Monday, June 24, 2013

Fayola: Okay, here's the story

Prototype Learning

During my masters, I worked on prototype learning. Created the CLIFF algorithm and applied it to the forensic science domain as a forensic interpretation model.

Prototype learning algorithms are designed to eliminated the drawbacks of the K-nearest neighbor algorithm:
  1. The high computation costs caused by the need for each test sample to find the distance between it and each training sample.
  2. The storage requirement is large since the entire dataset needs to be stored in memory.
  3. Outliers can negatively affect the accuracy of the classifier.
  4. The negative effect of data sets with non-separable and/or overlapping classes.
  5. The low tolerance to noise.
The CLIFF algorithm reduced the effects of these drawbacks significantly better that the state-of-art prototype learning algorithms.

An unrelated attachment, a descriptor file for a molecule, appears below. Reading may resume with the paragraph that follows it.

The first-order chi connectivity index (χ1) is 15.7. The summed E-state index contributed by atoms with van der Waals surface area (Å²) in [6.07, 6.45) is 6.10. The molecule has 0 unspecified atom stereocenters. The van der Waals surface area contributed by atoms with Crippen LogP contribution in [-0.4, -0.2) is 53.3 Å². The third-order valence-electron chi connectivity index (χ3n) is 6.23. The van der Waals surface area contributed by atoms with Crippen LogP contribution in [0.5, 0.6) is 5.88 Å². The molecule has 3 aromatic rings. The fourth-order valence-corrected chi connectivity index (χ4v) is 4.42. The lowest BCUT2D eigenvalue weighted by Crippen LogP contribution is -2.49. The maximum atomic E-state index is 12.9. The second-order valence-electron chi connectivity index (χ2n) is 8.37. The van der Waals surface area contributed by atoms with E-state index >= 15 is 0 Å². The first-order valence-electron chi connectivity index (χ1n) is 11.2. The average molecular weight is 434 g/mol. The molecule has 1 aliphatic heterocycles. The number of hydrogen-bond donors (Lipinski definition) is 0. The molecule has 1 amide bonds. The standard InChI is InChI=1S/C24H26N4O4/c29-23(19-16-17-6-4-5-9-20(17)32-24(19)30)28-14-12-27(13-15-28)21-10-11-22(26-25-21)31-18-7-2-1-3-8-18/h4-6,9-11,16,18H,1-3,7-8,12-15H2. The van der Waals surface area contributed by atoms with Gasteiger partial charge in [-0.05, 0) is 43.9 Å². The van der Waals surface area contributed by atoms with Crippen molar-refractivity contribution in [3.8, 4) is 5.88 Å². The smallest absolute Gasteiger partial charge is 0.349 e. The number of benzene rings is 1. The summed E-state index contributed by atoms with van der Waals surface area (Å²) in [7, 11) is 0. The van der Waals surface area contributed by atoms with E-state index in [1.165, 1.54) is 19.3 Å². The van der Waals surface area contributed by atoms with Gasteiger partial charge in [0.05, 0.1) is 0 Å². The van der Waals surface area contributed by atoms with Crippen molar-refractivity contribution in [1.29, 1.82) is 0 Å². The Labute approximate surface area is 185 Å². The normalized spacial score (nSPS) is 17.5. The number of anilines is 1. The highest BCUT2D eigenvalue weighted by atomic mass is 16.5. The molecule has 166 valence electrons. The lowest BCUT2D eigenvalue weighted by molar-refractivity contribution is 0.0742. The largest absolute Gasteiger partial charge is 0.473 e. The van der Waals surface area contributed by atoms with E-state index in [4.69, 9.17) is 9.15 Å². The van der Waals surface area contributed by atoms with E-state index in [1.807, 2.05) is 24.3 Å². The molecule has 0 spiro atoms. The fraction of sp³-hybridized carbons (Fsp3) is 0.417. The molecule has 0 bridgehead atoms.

CLIFF takes a dataset and for each class ranks (power) each attribute sub-range using BORE. Multiply ranks of each row then select the most powerful rows of each class.


Now I use CLIFF along with MORPH to privatized defect datasets. CLIFF removes the overlap of classes with instance reduction while MORPH moves remaining data to low density areas and avoids overlap.

y = x ± (x − z) ∗ r
  • x ∈ D, the original instance;
  • z ∈ D the NUN of x;
  • y the resulting MORPHed instance.

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